Out of all the commodities traded the world over, one of the most popular ones is easily coffee. So much so, in fact, that it's the second most-traded commodity on a global scale. With that, it's also prone to a whole lot of price volatility.
A major player in the coffee trade industry is Costa Coffee. They hedge both foreign exchange and pricing risks in order for volatility to be lessened. However, what many people may not realize is that coffee beans are not the biggest cost of Costa Coffee. Instead, the British company actually shells out quite a lot for milk.
That said, hedging coffee's price has become equally key for Costa Coffee's treasury manager, Jill Harrison. "That's very high up on my priorities," she said. Harrison was a speaker at a Treasury Leaders Summit in recent years.
When it comes to coffee, the elements to risk are dual: Commodity price, since coffee contracts are usually in dollars, and exchange rate movement. While Costa Coffee is a pound sterling business with operations primarily in the United Kingdom, their coffee purchases are in dollars. That's how they end up exposed to dollar and sterling fluctuations.
"It's really important ... that the strategy [to hedge risks] comes from the top," Harrison said.
It's important for Costa Coffee's board to communicate any key risks they see, alongside the vital things to protect. All of that should then be filtered and placed in a finance policy that, in turn, informs the treasury policy and ultimately feeds the FX (foreign exchange) strategy.
Costa Coffee fixes their sterling-dollar rate, and their coffee is generally bought ahead of time.
The treasury needs to understand the business' overarching considerations when day-to-day risks are being managed. While all companies vary considerably, most treasurers have a tendency to really have an increased focus on hedging risks. This is because there have been a number of geopolitical shifts over the last two years. Another factor is connected currency volatility.
Given the popularity of coffee in terms of trades, future pricing predictions when it comes to the market are usually reliable. Coffee pricing is impacted by basic supply and demand. Weather is a concern; there are two coffee crops per year. One of them is in May, while the other is December. This can have an impact on coffee bean qualities and volume per harvest, too.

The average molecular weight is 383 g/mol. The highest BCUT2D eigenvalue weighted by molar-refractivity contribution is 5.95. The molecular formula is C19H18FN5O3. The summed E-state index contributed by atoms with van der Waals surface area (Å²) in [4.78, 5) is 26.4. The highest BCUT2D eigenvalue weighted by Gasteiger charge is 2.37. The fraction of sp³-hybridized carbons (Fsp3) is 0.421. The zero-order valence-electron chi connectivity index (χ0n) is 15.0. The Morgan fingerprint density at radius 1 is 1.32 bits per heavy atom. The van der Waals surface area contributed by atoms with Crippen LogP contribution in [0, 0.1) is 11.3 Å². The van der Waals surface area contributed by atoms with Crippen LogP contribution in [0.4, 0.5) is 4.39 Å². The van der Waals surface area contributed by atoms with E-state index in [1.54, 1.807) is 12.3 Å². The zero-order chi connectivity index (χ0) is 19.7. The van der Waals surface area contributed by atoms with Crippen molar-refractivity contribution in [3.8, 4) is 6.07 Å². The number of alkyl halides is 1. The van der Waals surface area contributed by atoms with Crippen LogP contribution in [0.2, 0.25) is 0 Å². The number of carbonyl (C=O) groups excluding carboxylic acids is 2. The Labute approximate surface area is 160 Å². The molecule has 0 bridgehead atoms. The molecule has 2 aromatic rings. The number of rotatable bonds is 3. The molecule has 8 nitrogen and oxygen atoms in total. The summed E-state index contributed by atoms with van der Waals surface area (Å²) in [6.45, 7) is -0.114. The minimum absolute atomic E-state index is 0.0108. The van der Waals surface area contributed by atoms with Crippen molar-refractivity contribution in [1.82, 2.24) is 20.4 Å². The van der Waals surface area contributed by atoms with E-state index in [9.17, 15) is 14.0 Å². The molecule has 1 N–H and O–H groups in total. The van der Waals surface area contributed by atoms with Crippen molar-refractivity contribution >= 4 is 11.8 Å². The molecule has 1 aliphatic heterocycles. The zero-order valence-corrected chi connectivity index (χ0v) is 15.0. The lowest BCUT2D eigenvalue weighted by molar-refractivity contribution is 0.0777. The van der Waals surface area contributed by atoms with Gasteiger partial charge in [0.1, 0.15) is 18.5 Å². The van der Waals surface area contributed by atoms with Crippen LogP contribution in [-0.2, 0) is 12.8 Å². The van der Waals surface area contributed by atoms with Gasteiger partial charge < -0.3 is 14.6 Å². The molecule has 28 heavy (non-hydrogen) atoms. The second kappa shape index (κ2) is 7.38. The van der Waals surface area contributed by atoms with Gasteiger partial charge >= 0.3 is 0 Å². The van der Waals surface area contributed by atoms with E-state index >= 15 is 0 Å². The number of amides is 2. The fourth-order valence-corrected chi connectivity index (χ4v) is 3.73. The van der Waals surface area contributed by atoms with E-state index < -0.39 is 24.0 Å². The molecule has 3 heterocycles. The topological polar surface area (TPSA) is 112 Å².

There's a "green coffee committee" in Costa Coffee that involves representatives from the senior finance department, procurement, supply chain and treasury. The committee meets on a regular basis so they can assess what's going on in the coffee market, weather and harvests and all. This is where they base recommendations on when it comes to the levels of coffee businesses should buy.
Harrison said that Costa generally sets a fixed cost for the coffee they buy, usually two harvests ahead. This is ideal for the treasury team to separate the pricing risks from others.
Buying and selling green coffee can be done in one of two ways: the futures market and the cash market.
Green coffee's cash market is basically explained as the physical exchange of coffee being delivered, sold and bought. Participants include exporters, importers, producers, traders, and roasters. This is the most basic level of trading: there's a certain rate at which coffee is sold. The rating is based off of the value in that moment.
While the cash market sounds prime for immediate purposes, when it comes to the coffee industry, that's not always the case. Yes, it can refer to a spot purchase (which is generally the term used for immediate purchases) but it can also be used for a forward contract. The latter involves a buyer committing to long-term coffee purchases over the years.
A roaster can, for example, commit to buying coffee of a certain cupping score at a fixed amount for the next three years. They will agree to paying a particular percentage over the coffee price internationally at the time of the harvest. This becomes a forward contract on the cash market.
It should be noted that most physical coffee exchanges happen by way of forward contracts.
Futures market trading is a different story. In a futures contract, two parties set an agreed price on a commodity to be delivered at some point in the future, even if the market-determined price of that commodity has fallen below their agreed-upon price.
Simply put, no matter what coffee's market rate is during harvest or delivery, the predetermined rate will apply.
For example, let’s say a futures contract was signed for five million pounds of coffee. Let’s assume that the market rate for coffee at the time of harvest is $1.50; however, the futures contract they signed reads $2.00. In this case, they will have to pay the market rate of $1.50; however, should the market rate increase to $3.00 by harvest time, they will receive the lower $2.00 price.
Future contracts are generally between licensed participants on platforms that are government-regulated like the ICE in New York, which is also known as the C market. The trading on that end is more towards Arabica. For Robusta, London's LIFFE is involved. Both ICE and LIFFE set coffee's price, called "the C price."
There's an additional stipulation that green coffee has to be traded in specifically weighed lots: 37,500 lbs each.
That said, when coffee is treated as a commodity, there are bound to be cracks in the system. Coffee is treated as a uniform product as a whole. Factors like cost of production, quality and origin are essentially irrelevant at that stage. Various infrastructures exist within countries that produce coffee; there's also a wide range of coffee beans produced.